It won't solve the housing bust, but some beleaguered homeowners will finally be eligible for a tiny slice of the government's huge bailout fund.
After weeks of prodding, the honchos heading up the $700 billion financial rescue plan for banks have finally offered to help some of their most desperate customers. Starting December 15, Fannie Mae and Freddie Mac, the huge, government-controlled mortgage underwriters, will sponsor various kinds of relief to homeowners at risk of foreclosure. Here are some of the requirements eligible borrowers must meet:
- Be at least three months behind on their mortgage payments
- Owe the bank at least 90 percent of what the home is worth
- Live in the home as a primary residence
- Not be in bankruptcy
- Be able to prove that they're not just trying to skip out on the loan
Since Fannie and Freddie hold nearly 60 percent of all U.S. mortgages, the new effort to modify problem mortgages should have more teeth than "voluntary" programs that have reached few borrowers. As an added incentive, the feds will pay banks an $800 fee for every loan they rework. That means struggling borrowers who might have approached their bank before—and found the door to a workout closed—could get a second chance.
For those who qualify, banks could agree to lower the interest rate or extend the life of the loan in order to lower monthly payments and make the mortgage more affordable. But many troubled borrowers will still fall outside the new safety net, for a variety of reasons. Here's who is most likely to benefit:
Homeowners with decent income. A new federal standard calls for the typical monthly mortgage payment to be no more than 38 percent of household income. Which means you have to have some income to start with. At IndyMac, the California bank the FDIC took over this summer, an aggressive loan workout program has helped some struggling borrowers lower their monthly payment by an average of about $380. That might make a difference for working families just starting to slip under water or borrowers who could afford the payments under a low, introductory rate but are now struggling under a much higher reset rate. But it probably won't help people who have been laid off or whose income has fallen significantly. And so far, the feds are being careful not to forgive portions of a loan outright.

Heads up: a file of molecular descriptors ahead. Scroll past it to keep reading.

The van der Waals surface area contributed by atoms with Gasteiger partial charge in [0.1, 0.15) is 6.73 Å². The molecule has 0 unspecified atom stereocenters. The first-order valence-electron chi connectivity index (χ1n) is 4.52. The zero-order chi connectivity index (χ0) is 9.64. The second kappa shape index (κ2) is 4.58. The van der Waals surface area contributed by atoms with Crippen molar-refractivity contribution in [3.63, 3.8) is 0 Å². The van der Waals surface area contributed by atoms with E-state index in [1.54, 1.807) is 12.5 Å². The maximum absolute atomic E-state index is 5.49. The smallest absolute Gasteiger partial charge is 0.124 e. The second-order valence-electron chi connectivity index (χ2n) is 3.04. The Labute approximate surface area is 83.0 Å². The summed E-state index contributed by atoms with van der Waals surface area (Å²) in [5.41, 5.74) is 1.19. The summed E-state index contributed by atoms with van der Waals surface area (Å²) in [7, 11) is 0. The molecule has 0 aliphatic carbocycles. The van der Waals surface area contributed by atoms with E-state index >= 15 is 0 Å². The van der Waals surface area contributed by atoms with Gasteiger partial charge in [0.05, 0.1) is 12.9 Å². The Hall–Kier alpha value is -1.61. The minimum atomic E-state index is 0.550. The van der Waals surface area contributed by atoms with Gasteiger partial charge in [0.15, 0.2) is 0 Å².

Borrowers who badger their bank. Government regulators say that one of the barriers to helping some of the most troubled homeowners is finding them—mainly because they don't seek help where it's available. So people who think they might qualify for a mortgage modification shouldn't wait for their bank to contact them: They should beat a path to the bank and demand help. And if it's not forthcoming right away, ask again.
It's true that some banks have been stingy with struggling customers. But on their own, big lenders like Citibank and Wells Fargo have recently announced new plans to try to help homeowners, and the feds now hope that the Fannie and Freddie workouts will set a model that other lenders will follow. So it can't hurt to ask for help more than once. A couple of places to start: The government's Hope Now program, and the Department of Housing and Urban Development's foreclosure prevention website.
People with their paperwork in order. One of the reasons it's taken so long to get a program in place to help homeowners is the potential for fraud and abuse. Regulators are trying to be careful that flippers, speculators, and people who can pay their mortgage but just want to wriggle out of their loans don't game the system. So anybody who shows up asking for a workout is likely to undergo a white-glove inspection. You'll have to prove that you work and live where you say you do, you're not juggling a portfolio of properties, and you're really in financial distress. The days of undocumented "no-doc" loans are long gone.
Borrowers with a loan held by the issuing bank. Unfortunately, this cuts out a lot of homeowners—and there's practically nothing they can do about it. Over recent years, the majority of mortgages have not been held by the bank that made the initial loan. Instead, they've been transmogrified into complex securities and sold to investors all over the world—a big contributor to the overall housing bust.
Fannie and Freddie now hold more than half of those mortgages, which means they're in a position to modify those loans. But the majority of the problem loans are held by private servicers under no obligation—yet—to do anything to help borrowers. The issuing bank can quickly tell a borrower who holds their loan. And even if it's some far-flung investor, there may still be hope of a workout eventually: Regulators hope the Fannie and Freddie modifications are copied by the rest of the industry, and they're also seeking ways to force private servicers to get more involved. Again: Keep asking. Sometimes, the government helps the little guy, too.